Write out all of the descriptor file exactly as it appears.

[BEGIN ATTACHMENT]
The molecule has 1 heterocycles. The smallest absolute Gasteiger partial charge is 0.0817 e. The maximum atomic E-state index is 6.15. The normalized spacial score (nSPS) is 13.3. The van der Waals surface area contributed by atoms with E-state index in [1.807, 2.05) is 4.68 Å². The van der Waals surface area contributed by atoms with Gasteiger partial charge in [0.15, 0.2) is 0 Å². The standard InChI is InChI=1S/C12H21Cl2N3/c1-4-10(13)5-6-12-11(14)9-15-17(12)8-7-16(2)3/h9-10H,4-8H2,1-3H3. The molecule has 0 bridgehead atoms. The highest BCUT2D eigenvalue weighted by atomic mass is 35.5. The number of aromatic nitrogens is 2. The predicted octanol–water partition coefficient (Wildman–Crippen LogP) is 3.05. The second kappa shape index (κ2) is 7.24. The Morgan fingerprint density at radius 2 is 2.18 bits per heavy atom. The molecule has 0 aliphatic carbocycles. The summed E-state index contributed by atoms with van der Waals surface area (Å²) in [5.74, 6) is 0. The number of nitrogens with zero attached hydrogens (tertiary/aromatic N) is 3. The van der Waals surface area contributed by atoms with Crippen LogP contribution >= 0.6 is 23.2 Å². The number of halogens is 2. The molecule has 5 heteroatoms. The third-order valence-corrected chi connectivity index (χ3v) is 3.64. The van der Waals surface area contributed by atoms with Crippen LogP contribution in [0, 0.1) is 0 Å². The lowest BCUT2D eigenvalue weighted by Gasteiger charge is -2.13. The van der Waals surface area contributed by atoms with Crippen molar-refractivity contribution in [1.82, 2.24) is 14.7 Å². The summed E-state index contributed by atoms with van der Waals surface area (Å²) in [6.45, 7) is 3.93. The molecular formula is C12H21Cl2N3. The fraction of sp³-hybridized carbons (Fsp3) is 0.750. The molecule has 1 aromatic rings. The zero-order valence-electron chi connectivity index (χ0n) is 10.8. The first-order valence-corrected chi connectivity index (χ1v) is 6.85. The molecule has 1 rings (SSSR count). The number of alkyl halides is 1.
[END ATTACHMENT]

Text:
The molecule has 1 heterocycles. The smallest absolute Gasteiger partial charge is 0.0817 e. The maximum atomic E-state index is 6.15. The normalized spacial score (nSPS) is 13.3. The van der Waals surface area contributed by atoms with E-state index in [1.807, 2.05) is 4.68 Å². The van der Waals surface area contributed by atoms with Gasteiger partial charge in [0.15, 0.2) is 0 Å². The standard InChI is InChI=1S/C12H21Cl2N3/c1-4-10(13)5-6-12-11(14)9-15-17(12)8-7-16(2)3/h9-10H,4-8H2,1-3H3. The molecule has 0 bridgehead atoms. The highest BCUT2D eigenvalue weighted by atomic mass is 35.5. The number of aromatic nitrogens is 2. The predicted octanol–water partition coefficient (Wildman–Crippen LogP) is 3.05. The second kappa shape index (κ2) is 7.24. The Morgan fingerprint density at radius 2 is 2.18 bits per heavy atom. The molecule has 0 aliphatic carbocycles. The summed E-state index contributed by atoms with van der Waals surface area (Å²) in [5.74, 6) is 0. The number of nitrogens with zero attached hydrogens (tertiary/aromatic N) is 3. The van der Waals surface area contributed by atoms with Crippen LogP contribution >= 0.6 is 23.2 Å². The number of halogens is 2. The molecule has 5 heteroatoms. The third-order valence-corrected chi connectivity index (χ3v) is 3.64. The van der Waals surface area contributed by atoms with Crippen LogP contribution in [0, 0.1) is 0 Å². The lowest BCUT2D eigenvalue weighted by Gasteiger charge is -2.13. The van der Waals surface area contributed by atoms with Crippen molar-refractivity contribution in [1.82, 2.24) is 14.7 Å². The summed E-state index contributed by atoms with van der Waals surface area (Å²) in [6.45, 7) is 3.93. The molecular formula is C12H21Cl2N3. The fraction of sp³-hybridized carbons (Fsp3) is 0.750. The molecule has 1 aromatic rings. The zero-order valence-electron chi connectivity index (χ0n) is 10.8. The first-order valence-corrected chi connectivity index (χ1v) is 6.85. The molecule has 1 rings (SSSR count). The number of alkyl halides is 1.